3. a precursor of the concept of a Triune God (i.e., Trinity, see Special Topic below)
The UBS Text Project gives "we" (MT) a "B" rating.
30:6 "if a male can give birth" Ancient women gave birth by kneeling at a birthing stone. The men of Judah were so frightened they looked as if they were giving birth (cf. 6:24; 22:23). This metaphor of birthing is used in the NT to describe the birth pain of the New Age (cf. Rom. 8:22).
30:7-8 "that day is day" Notice that to one group (Israel and Judah) it is a day of restoration, and to the other (i.e., Babylon) it is a day of judgment. See Special Topic at 4:9.
NASB (UPDATED) TEXT: 30:8-11
8'It shall come about on that day,' declares the Lord of hosts, 'that I will break his yoke from off their neck and will tear off their bonds; and strangers will no longer make them their slaves. 9But they shall serve the Lord their God and David their king, whom I will raise up for them.
10'Fear not, O Jacob My servant,' declares the Lord,
'And do not be dismayed, O Israel;
For behold, I will save you from afar
And your offspring from the land of their captivity.
And Jacob will return and will be quiet and at ease,
And no one will make him afraid.
11'For I am with you,' declares the Lord, 'to save you;
For I will destroy completely all the nations where I have scattered you,
Only I will not destroy you completely.
But I will chasten you justly
And will by no means leave you unpunished.'
30:8 "I will break his yoke" This picks up on the metaphor of a "yoke" (cf. Lev. 20:13) used by Jeremiah in 2:20 and chapters 27 and 28.
▣ "and strangers shall no longer make them their slaves" Why does this not accurately describe restored Judah's experience (i.e., Persia, Seleucids, Rome)? Either the covenant people broke the covenant again and are punished again or the reference is to an end-time period.
30:9 "David" This relates to the Davidic promises given in II Sam. 7:12-16. We know that there was not a restoration of a king immediately after the return from Babylon (Sheshbazzar and Zerubbabel were "princes of Judah"), therefore, many believe it refers to an eschatological setting (i.e., Jesus, cf. Ezek. 34:23-24; 37:24-25; Hosea 3:5).
30:10 "fear not. . .do not be dismayed" These are both Qal imperfects used in a jussive sense.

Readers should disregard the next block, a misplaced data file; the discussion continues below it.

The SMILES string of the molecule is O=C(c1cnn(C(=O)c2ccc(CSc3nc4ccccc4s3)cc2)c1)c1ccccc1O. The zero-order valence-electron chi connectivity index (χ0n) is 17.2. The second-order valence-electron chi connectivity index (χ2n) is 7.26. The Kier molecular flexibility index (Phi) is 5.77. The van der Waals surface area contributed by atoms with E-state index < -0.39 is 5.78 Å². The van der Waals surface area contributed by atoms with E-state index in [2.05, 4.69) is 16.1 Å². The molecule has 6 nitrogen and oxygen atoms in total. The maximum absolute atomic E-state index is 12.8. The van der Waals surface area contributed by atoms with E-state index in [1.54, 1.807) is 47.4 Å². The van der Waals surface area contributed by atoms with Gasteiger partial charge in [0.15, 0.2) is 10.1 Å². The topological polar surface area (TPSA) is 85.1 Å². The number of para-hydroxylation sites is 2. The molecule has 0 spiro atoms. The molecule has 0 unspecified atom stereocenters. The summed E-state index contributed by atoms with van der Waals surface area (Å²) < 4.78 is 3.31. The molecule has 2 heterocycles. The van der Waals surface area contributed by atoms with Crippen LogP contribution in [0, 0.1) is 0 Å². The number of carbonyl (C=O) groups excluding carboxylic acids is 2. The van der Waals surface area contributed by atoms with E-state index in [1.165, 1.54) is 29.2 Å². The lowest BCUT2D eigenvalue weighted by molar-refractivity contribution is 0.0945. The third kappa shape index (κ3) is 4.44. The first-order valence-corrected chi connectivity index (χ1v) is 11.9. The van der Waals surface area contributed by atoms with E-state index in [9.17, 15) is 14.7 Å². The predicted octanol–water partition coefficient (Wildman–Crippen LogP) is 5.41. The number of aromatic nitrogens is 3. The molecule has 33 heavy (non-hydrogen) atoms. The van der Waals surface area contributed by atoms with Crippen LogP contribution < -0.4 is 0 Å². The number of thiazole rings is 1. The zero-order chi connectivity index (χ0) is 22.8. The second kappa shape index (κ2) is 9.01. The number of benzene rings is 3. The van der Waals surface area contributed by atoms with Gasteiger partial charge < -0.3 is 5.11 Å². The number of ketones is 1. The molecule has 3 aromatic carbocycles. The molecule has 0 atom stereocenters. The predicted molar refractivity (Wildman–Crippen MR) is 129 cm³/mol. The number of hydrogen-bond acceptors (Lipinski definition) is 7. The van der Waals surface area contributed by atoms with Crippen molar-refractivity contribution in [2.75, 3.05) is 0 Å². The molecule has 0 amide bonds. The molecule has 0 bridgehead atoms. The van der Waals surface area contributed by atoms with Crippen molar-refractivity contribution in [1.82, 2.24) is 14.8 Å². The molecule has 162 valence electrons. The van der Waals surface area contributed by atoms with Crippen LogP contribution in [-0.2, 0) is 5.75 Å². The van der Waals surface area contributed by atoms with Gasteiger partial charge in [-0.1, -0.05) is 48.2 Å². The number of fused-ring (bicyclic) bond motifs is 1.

▣ "O Jacob. . .O Israel" This refers to all Jewish people (Israel and Judah are reunited). Remember that Jacob's name was changed to Israel at the brook Jabbok after he wrestled with an angel (cf. Gen. 32:22-32).
▣ "I will save you" This refers to the covenant people's restoration to the Promised Land. YHWH sent them into exile; He will restore them.
▣ "shall be quiet and at ease" These two descriptions of restoration and peace are used several times in Jeremiah.
1. quiet (BDB 1052), cf. 46:27; 47:6,7; 48:11; 49:23
2. ease (BDB 983), cf. 46:27; 48:11
This had always been YHWH's will for His covenant people (as was "joy" of v. 19).
30:10-11 Notice what YHWH promises to do for them (vv. 10-11, this is repeated in 46:27-28).
1. save them - BDB 446, KB 448, Hiphil participle
2. they will be quiet - BDB 1052, KB 1641, Qal perfect
3. they will be at ease - BDB 983, KB 1374, Palel perfect
4. no one shall make them afraid - BDB 353, KB 350, Hiphil participle
5. I am with you to save you (first spoken to Jeremiah, cf. 1:8,19; 15:20; 20:11, but now to all of Abraham's seed)
But also notice that covenant disobedience has consequences as well as benefits.
1. I will not destroy you completely
2. I will chasten you justly
3. I will by no means leave you unpunished (this is an infinitive absolute and an imperfect verb from the same root [BDB 667, KB 729] which denotes intensity, cf. 25:29; 49:12)
NASB (UPDATED) TEXT: 30:12-17
12"For thus says the Lord,
'Your wound is incurable
And your injury is serious.
13There is no one to plead your cause;
No healing for your sore,
No recovery for you.
14All your lovers have forgotten you,
They do not seek you;
For I have wounded you with the wound of an enemy,
With the punishment of a cruel one,
Because your iniquity is great
And your sins are numerous.
15Why do you cry out over your injury?
Your pain is incurable.
Because your iniquity is great
And your sins are numerous,
I have done these things to you.
16Therefore all who devour you will be devoured;
And all your adversaries, every one of them, will go into captivity;
And those who plunder you will be for plunder,
And all who prey upon you I will give for prey.
17For I will restore you to health
And I will heal you of your wounds,' declares the Lord,
'Because they have called you an outcast, saying:
"It is Zion; no one cares for her."'
30:12-17 YHWH used foreign pagan nations to discipline His people. His people surely deserved it (cf. vv. 12,14e,f, 15c,d). His people were
1. worshiping the fertility gods
2. making foreign alliances involving other gods
However, YHWH will act on their behalf after He judges them.
1. those who God used to judge Judah/Israel will also be judged in the same manner (see note at 17:10)
2. He will restore their health (sickness was a metaphor for sin, cf. Isa. 1:5-6)
3. He will heal their wounds